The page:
Mini-TLP may join Spar as workhorse in deepwater production

July 1, 1999
Attacking marginal field challenges

The face of deepwater floaters is changing, driven by oil price weakness, cost cutting, and the pursuit of early production. What has been called a mini-TLP (tension leg platform) may join the versatile Spar design as the production workhorse for deepwater.

The anthem of these new designs seems to be "less is more."

Everything from fabrication time to the number of people needed to man facilities is minimized. With the future of oil prices uncertain and the cost of deepwater exploration high, operators are demanding more from offshore facilities. The necessity to get economically marginal deepwater fields onstream has led to many innovations - including the Seastar(r) TLP concept.

In late 1995, British-Borneo spotted this opportunity and assembled a small team of contractors and suppliers to perform two deepwater projects, under the leadership of Dr. William Roach of British-Borneo. The projects were then considered to be marginal and as such, not sufficiently robust to gain sanction for development. Both projects were committed to by British-Borneo, based to a large extent on the economic advantages afforded by Atlantia's Seastar production facility. With a distinct profile and attractive versatility, Atlantia hopes the "star" of British-Borneo's Morpeth and Allegheny developments will become a popular option offshore.

A second, smaller Seastar, now being prepared for loadout from Gulf Island Fabrication in Houma, Louisiana, represents a further tweaking of that pursuit. The unit will be installed on British-Borneo's Allegheny field in Green Canyon Block 254. The second Seastar is similar to the first in size and cost, though it will be installed in twice the water depths.

Size matters

In Houma, the hull and deck components of the Allegheny Seastar production facility are nearing completion. The topside equipment, mounted on a two-level deck measuring 110 sq ft and weighing 2,900 tons, is capable of processing 25,000 b/d of oil and 42 MMcf/d of gas and treating 10,000 b/d of produced water. Production comes from four separate subsea completed wells clustered in two groups of three - one north and the other south, offset laterally from the platform by a distance of 3,000 ft.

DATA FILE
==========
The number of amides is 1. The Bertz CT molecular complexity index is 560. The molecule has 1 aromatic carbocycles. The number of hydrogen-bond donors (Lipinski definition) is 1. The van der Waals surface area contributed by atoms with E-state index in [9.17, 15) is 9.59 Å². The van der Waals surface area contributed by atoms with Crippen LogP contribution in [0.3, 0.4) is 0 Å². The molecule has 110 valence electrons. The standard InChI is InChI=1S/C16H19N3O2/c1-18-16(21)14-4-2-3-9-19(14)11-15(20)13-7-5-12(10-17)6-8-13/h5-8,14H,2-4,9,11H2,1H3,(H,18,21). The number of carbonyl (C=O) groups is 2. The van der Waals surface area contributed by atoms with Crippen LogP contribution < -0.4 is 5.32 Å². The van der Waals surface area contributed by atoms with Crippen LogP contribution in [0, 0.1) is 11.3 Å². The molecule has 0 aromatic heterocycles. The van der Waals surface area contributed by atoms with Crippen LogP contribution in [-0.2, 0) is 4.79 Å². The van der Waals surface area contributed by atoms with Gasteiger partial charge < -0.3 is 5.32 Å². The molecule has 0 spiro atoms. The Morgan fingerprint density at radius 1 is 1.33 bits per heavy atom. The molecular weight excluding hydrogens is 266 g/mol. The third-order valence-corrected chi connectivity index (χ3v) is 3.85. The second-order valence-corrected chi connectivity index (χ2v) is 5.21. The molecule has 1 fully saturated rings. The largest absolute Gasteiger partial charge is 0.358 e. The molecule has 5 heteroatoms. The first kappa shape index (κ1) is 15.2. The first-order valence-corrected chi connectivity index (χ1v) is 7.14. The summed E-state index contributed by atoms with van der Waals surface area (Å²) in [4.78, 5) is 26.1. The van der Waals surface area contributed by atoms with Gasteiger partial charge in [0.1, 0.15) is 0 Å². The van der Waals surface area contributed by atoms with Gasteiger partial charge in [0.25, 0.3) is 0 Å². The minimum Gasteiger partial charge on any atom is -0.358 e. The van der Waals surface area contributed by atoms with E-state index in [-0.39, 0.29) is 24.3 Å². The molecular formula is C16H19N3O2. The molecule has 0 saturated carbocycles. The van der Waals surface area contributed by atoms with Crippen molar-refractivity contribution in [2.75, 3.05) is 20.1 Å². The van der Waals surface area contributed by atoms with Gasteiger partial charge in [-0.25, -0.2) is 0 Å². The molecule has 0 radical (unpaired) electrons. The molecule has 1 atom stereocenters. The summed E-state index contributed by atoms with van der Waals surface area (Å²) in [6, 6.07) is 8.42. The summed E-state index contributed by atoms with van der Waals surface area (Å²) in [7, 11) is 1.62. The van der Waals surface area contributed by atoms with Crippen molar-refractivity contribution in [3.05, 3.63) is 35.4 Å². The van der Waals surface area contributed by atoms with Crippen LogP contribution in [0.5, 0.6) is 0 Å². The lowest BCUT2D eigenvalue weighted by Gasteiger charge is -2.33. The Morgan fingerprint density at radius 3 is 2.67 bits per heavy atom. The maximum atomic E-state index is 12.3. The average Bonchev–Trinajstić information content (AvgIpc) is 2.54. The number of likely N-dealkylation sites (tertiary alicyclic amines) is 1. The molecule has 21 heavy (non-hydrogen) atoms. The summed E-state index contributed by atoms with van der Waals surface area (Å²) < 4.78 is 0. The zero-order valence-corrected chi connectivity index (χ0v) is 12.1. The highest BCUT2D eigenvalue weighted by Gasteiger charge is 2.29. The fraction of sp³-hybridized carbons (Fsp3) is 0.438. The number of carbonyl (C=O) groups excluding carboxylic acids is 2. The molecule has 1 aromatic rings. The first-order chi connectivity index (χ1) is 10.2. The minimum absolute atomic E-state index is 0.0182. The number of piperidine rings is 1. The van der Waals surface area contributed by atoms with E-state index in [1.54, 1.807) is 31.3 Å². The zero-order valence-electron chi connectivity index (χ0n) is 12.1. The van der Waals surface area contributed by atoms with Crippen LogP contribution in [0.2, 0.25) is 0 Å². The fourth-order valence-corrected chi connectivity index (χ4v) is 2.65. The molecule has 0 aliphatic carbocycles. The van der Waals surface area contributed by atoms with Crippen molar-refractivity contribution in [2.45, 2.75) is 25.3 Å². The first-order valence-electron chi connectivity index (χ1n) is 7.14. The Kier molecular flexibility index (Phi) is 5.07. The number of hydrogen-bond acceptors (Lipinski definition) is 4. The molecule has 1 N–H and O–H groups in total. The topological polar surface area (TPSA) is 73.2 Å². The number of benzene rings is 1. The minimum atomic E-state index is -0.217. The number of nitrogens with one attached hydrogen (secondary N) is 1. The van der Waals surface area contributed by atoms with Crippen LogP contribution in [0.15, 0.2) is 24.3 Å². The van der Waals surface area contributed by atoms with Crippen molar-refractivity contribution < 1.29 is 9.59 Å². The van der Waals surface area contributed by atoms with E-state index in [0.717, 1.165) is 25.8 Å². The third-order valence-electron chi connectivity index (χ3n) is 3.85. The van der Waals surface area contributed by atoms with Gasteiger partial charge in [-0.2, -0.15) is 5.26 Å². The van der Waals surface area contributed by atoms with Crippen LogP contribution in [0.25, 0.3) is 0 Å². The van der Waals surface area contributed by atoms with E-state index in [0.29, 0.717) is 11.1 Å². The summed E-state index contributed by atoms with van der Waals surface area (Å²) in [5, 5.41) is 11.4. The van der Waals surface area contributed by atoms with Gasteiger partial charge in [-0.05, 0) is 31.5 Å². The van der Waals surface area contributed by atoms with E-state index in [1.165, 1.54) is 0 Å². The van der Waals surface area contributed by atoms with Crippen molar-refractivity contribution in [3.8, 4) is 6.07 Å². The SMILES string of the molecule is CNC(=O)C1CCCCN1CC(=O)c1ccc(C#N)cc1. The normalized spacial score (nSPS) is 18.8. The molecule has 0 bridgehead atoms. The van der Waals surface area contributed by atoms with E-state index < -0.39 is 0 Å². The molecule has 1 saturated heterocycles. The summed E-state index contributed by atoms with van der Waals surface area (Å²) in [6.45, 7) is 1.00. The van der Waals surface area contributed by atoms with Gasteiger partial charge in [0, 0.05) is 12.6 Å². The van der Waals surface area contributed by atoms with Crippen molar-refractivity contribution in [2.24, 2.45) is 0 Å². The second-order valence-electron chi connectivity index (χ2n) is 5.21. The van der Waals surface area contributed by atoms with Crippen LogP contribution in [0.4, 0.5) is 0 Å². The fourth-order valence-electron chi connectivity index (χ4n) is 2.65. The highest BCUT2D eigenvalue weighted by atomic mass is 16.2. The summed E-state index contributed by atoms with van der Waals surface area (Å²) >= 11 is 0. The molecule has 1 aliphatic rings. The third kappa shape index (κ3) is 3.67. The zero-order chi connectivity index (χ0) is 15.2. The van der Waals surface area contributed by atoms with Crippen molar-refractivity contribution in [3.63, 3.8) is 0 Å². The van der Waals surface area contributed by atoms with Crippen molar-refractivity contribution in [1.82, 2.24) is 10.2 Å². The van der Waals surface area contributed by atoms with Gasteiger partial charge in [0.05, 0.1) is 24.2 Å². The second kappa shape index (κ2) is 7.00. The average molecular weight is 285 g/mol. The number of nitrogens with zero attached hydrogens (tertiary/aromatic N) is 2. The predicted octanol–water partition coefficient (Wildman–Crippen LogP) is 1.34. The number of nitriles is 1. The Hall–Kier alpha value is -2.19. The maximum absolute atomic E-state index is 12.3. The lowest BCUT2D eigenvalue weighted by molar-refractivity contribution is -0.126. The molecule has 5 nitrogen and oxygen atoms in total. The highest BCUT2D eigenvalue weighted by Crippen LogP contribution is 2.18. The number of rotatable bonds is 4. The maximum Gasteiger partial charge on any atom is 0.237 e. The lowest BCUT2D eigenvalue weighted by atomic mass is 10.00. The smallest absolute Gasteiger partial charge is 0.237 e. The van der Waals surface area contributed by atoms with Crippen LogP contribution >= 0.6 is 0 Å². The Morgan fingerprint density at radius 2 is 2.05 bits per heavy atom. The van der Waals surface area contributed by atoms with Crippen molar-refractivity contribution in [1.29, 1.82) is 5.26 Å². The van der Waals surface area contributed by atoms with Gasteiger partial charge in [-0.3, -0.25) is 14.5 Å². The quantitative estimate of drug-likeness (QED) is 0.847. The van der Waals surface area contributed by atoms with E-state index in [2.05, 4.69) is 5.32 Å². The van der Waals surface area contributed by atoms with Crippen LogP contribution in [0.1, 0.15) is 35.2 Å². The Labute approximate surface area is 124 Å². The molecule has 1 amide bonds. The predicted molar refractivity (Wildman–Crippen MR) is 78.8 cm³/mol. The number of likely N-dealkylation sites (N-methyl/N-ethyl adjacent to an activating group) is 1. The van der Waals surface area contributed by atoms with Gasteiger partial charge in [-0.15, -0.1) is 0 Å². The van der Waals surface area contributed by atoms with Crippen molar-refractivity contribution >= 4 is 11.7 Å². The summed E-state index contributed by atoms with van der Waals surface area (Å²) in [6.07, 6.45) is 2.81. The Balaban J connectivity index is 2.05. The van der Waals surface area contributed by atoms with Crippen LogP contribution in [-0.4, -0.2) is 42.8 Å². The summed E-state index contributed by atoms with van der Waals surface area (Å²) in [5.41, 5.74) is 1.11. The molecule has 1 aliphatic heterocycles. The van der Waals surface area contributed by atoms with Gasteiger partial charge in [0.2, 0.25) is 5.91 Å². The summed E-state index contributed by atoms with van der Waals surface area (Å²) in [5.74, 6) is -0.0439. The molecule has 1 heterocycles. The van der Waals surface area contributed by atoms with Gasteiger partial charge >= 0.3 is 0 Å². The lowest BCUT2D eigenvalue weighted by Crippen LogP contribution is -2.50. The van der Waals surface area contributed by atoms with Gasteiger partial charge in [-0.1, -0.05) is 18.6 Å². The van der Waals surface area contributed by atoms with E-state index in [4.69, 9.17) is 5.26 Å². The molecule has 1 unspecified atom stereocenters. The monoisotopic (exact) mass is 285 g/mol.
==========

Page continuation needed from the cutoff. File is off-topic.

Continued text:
This offset accommodates the use of steel cantenary production risers (SCR) and permits adequate clearance for the MODU to access the wells in the future. A change from the flexible riser system used on Morpeth. To use SCRs, there has to be a minimum distance from the wellhead to the tieback at the platform's riser porch. The SCR option is sometimes preferable to flexible flow lines because of the economics of installation with the export risers.

Each of the initial four wells will have an independent flow line with no commingling of fluids. Three wells from the North cluster will be tied back initially. One well drilled in the South cluster will be tied back initially with plans to drill one more well in the South cluster for a total of five wells tied back, leaving one spare slot.

Flow assurance is a chief concern for British-Borneo in this development, says Glen Lochte, British-Borneo Subsea Engineering Manager. The flowlines are insulated and the short offset minimizes heat loss under flow conditions. Chemical injection is provided downhole and at the tree. There is a specially designed manifold that ties together the 4-in. production risers near the subsea trees and allows a pig to be launched down one production riser and returned back to the platform up an adjacent production riser. Coiled tubing can be deployed from the TLP to clear blocked flowlines if required. A riser end manifold is provided at each well cluster site. Rigid jumpers connect the manifold to each satellite well 40-50 feet away. The subsea production system is controlled by direct hydraulics using a flexible umbilical. An oil export line is provided which connects into the Leviathan oil transportation system. Gas is routed to the Discovery transportation system. SCRs are used for the riser portion of the export system, based on successful use in Morpeth and overall cost effectiveness.